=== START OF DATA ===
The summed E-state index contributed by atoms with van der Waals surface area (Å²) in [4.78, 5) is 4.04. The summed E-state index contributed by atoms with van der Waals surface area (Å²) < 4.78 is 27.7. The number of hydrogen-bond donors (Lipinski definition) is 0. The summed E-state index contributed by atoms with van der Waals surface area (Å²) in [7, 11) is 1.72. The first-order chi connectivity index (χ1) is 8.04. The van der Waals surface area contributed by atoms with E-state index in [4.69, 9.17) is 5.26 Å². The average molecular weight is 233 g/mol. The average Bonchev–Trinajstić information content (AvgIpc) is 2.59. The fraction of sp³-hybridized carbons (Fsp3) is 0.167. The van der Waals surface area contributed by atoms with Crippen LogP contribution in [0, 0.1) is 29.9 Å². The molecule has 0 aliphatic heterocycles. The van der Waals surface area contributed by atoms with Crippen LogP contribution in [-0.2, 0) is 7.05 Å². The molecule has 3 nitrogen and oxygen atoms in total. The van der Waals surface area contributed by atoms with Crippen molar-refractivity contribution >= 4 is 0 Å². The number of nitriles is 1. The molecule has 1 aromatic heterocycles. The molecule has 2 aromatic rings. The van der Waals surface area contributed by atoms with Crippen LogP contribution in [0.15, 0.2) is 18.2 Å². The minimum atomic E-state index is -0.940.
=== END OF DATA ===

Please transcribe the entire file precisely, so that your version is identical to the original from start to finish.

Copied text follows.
The summed E-state index contributed by atoms with van der Waals surface area (Å²) in [4.78, 5) is 4.04. The summed E-state index contributed by atoms with van der Waals surface area (Å²) < 4.78 is 27.7. The number of hydrogen-bond donors (Lipinski definition) is 0. The summed E-state index contributed by atoms with van der Waals surface area (Å²) in [7, 11) is 1.72. The first-order chi connectivity index (χ1) is 8.04. The van der Waals surface area contributed by atoms with E-state index in [4.69, 9.17) is 5.26 Å². The average molecular weight is 233 g/mol. The average Bonchev–Trinajstić information content (AvgIpc) is 2.59. The fraction of sp³-hybridized carbons (Fsp3) is 0.167. The van der Waals surface area contributed by atoms with Crippen LogP contribution in [0, 0.1) is 29.9 Å². The molecule has 0 aliphatic heterocycles. The van der Waals surface area contributed by atoms with Crippen LogP contribution in [-0.2, 0) is 7.05 Å². The molecule has 3 nitrogen and oxygen atoms in total. The van der Waals surface area contributed by atoms with Crippen molar-refractivity contribution >= 4 is 0 Å². The number of nitriles is 1. The molecule has 1 aromatic heterocycles. The molecule has 2 aromatic rings. The van der Waals surface area contributed by atoms with Crippen LogP contribution in [0.15, 0.2) is 18.2 Å². The minimum atomic E-state index is -0.940.